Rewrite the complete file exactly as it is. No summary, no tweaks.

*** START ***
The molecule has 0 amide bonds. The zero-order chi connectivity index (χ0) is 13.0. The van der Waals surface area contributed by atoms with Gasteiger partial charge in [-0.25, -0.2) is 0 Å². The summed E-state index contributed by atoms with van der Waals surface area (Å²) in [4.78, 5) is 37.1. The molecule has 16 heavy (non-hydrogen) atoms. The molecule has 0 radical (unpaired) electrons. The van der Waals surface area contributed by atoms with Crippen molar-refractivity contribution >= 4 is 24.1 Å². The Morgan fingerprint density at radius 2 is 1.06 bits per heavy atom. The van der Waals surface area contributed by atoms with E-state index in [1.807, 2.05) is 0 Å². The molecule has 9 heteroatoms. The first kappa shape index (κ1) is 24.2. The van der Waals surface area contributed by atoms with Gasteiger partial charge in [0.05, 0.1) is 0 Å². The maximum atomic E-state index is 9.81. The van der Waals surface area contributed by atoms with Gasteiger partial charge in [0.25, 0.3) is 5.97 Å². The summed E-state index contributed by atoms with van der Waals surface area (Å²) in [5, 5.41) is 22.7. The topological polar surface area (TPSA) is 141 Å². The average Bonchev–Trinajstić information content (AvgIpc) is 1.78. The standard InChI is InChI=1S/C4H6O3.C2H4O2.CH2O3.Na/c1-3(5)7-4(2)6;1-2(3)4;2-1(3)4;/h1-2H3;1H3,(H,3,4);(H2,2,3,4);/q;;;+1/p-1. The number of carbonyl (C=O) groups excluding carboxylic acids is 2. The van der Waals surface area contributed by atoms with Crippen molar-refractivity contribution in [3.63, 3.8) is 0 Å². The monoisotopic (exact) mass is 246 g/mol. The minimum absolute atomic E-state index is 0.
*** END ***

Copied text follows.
The molecule has 0 amide bonds. The zero-order chi connectivity index (χ0) is 13.0. The van der Waals surface area contributed by atoms with Gasteiger partial charge in [-0.25, -0.2) is 0 Å². The summed E-state index contributed by atoms with van der Waals surface area (Å²) in [4.78, 5) is 37.1. The molecule has 16 heavy (non-hydrogen) atoms. The molecule has 0 radical (unpaired) electrons. The van der Waals surface area contributed by atoms with Crippen molar-refractivity contribution >= 4 is 24.1 Å². The Morgan fingerprint density at radius 2 is 1.06 bits per heavy atom. The van der Waals surface area contributed by atoms with E-state index in [1.807, 2.05) is 0 Å². The molecule has 9 heteroatoms. The first kappa shape index (κ1) is 24.2. The van der Waals surface area contributed by atoms with Gasteiger partial charge in [0.05, 0.1) is 0 Å². The maximum atomic E-state index is 9.81. The van der Waals surface area contributed by atoms with Gasteiger partial charge in [0.25, 0.3) is 5.97 Å². The summed E-state index contributed by atoms with van der Waals surface area (Å²) in [5, 5.41) is 22.7. The topological polar surface area (TPSA) is 141 Å². The average Bonchev–Trinajstić information content (AvgIpc) is 1.78. The standard InChI is InChI=1S/C4H6O3.C2H4O2.CH2O3.Na/c1-3(5)7-4(2)6;1-2(3)4;2-1(3)4;/h1-2H3;1H3,(H,3,4);(H2,2,3,4);/q;;;+1/p-1. The number of carbonyl (C=O) groups excluding carboxylic acids is 2. The van der Waals surface area contributed by atoms with Crippen molar-refractivity contribution in [3.63, 3.8) is 0 Å². The monoisotopic (exact) mass is 246 g/mol. The minimum absolute atomic E-state index is 0.